Sleeping in a Portuguese palace: A review of Quinta das Lagrimas, part of Hyatt
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If you’ve ever dreamed of sleeping in a palace at a reasonable cost, read on.
In Europe, magnificent structures steeped in rich history dot the countryside. From stately castles to extravagant châteaus to, yes, impressive palaces, there’s a certain charm that only traveling to Europe can bring.
When Hyatt partnered with Small Luxury Hotels of the World (SLH) several years ago, I was excited to try out an array of unique accommodations — palaces included — where you could earn and redeem points.
In July, I embarked on a trip between Lisbon and Porto earlier this summer, and knew that I wanted an SLH to be one of my stops.
The Quinta das Lagrimas is a palace with a storied past that dates back to the 1300s. These days, it’s a renovated luxury hotel located in the medieval Portuguese city of Coimbra. For two nights, I encountered old-world charm intertwined with modern convenience.
While the contrast between antique and contemporary was a bit jarring at times, I came to appreciate the hotel’s many quirks (slow Wi-Fi notwithstanding).
Coimbra is a gorgeous, underrated central Portuguese city in and of itself — and well worth a visit. But here is why Quinta das Lagrimas is a palace-turned-hotel that is deserving of at least a night’s stay.
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My stop in Coimbra was several days into my visit to Portugal. In total, I stayed at five different hotels and made three stops along the Lisbon to Porto corridor.
Hyatt doesn’t have any of its own branded hotels in Portugal. If you want to earn or redeem Hyatt points in the country, an SLH property is the only way to go.
In addition to being a palace, I picked the Quinta das Lagrimas for its convenient location — and somewhat reasonable cost. The hotel is a World of Hyatt Category 5 property, meaning you’ll need 20,000 points to redeem a night’s stay at a base-level room. Cash rates were going for a little more than $280 nightly.
While I’m a World of Hyatt Globalist member, you cannot take advantage of elite benefits at SLH properties. Instead, all Hyatt members — regardless of status — receive exclusive privileges, including complimentary continental breakfast for two, free Wi-Fi, early check-in, late check-out and a room upgrade (all based on availability).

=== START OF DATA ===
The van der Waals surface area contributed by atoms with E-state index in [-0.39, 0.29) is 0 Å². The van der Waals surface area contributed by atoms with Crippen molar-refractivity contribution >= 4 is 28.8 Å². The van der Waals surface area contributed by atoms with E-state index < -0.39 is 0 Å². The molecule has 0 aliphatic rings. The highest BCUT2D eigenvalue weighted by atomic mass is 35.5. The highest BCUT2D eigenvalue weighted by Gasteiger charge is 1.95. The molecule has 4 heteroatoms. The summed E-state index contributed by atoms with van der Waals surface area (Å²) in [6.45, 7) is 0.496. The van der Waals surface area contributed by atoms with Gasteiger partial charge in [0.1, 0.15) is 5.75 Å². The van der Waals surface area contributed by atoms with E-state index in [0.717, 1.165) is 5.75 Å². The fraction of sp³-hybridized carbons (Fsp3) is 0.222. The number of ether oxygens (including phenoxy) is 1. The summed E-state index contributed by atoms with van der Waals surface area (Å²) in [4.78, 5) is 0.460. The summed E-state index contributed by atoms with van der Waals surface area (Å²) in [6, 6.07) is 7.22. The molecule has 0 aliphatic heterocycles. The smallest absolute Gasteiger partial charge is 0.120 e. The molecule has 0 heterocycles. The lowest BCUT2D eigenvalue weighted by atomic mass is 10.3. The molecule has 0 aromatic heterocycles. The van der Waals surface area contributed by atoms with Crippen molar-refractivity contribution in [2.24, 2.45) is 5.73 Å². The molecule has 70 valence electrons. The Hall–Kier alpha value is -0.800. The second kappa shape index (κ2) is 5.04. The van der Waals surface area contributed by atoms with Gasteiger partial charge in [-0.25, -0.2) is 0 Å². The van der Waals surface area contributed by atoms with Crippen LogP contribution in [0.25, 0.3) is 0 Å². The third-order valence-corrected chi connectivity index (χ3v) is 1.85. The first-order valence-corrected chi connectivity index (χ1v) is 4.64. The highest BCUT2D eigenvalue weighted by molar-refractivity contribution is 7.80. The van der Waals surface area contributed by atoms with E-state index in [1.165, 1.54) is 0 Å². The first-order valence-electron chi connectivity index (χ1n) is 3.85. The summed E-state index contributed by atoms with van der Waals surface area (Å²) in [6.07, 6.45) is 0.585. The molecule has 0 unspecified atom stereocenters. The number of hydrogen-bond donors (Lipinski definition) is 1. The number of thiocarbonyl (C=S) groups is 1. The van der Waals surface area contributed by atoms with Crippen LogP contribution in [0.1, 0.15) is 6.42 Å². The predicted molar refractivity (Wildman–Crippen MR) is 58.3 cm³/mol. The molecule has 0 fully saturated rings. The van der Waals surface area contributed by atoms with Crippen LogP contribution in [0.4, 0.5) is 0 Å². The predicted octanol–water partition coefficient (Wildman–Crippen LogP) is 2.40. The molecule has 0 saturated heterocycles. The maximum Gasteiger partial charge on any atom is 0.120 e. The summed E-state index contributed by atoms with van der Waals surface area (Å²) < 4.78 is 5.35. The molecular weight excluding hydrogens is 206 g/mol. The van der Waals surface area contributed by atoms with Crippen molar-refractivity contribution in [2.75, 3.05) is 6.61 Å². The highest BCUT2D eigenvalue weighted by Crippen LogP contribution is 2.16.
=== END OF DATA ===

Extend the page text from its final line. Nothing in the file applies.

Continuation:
Quinta das Lagrimas is located in Coimbra, about two hours north of Lisbon either by car or train. Porto is another hour or so north on the same route, so it makes for a fantastic stopping-off point between the two popular cities.
Coimbra is the country’s former capital and is home to a preserved medieval old town and the historic University of Coimbra, established in 1290.
The hotel is actually located across the river from the main thoroughfare of Coimbra, but both vehicular and pedestrian bridges link the two sides of the Mondego River.
While it’s possible to walk to the sites in Coimbra from Quinta das Lagrimas, it is a steep climb uphill and can easily take upwards of 30 minutes. Instead, it might be a better idea to take a short Uber ride to your destination — and then walk back downhill to the property. Your glutes might thank me later.
A brief history
First, a brief history (and folklore) lesson.
There’s a popular Portuguese legend associated with Quinta das Lagrimas. In fact, at check-in, you’ll receive not one, but two booklets that explain some of the property’s epic past. There are also historical artifacts strewn throughout the property.
Quinta das Lagrimas literally translates to “estate of tears.” While the palace was actually built in 1730, there is an enchanted origin story on its grounds of medieval intrigue, love and tragedy that stems from the 1300s.
It goes something like this: Ines de Castro was a noblewoman and romantic partner of Portugal’s king at the time, Pedro. Pedro’s father did not see Ines as fit to be the queen and ordered to have her killed. Legend says that the blood from her murder turned the waters on the ground red with her tears, creating a new spring.
Therein lies the origin of Quinta das Lagrimas. The tale of Pedro and Ines is one of the most well-known Portuguese love stories, and I was already enthralled even before I arrived.
Upon driving up to the grounds, there were a set of iron gates at the entrance with a long, one-lane cobblestoned road that led to the front of the building.
While it was cloudy and gray during my entire two-night stay, I thought the front of the palace was absolutely stunning, regardless of the weather.
The front doorway is flanked by a marble staircase with a more accessible-friendly entrance to the side of the building.
My first observation of modernity was the motion-sensing doors that opened into the grand foyer and lobby.
Once inside, I couldn’t help but pause and let my eyes wander all around me. While this type of decor may not be for everyone, you can’t say that it isn’t striking. Tall ceilings added to the dramatic effect.
There is a real sense of history and tradition that you can immediately sense upon walking into Quinta das Lagrimas.
At the time I was visiting Portugal, a negative COVID-19 test or proof of vaccination was required to check in to any property in the country. While Portuguese authorities didn’t officially recognize the U.S. CDC vaccine card as a valid vaccination document, the friendly front desk associate did accept it without hesitation.
If you didn’t have a negative COVID-19 test — and could not provide proof of vaccination — the hotel offered COVID-19 rapid test kits free of charge. (Yes, you’d have to do your nose-swab right at the front desk.)
We were quickly checked in and informed that we’d be staying in a room in the newer “spa building” instead of the historic palace.
The two buildings are connected by a winding passageway. We were given our keys, provided a few tips about how to maximize our stay in Coimbra and our luggage was brought to our room by a bellman.
Quinta das Lagrimas is split up into two parts — an old wing and a new wing.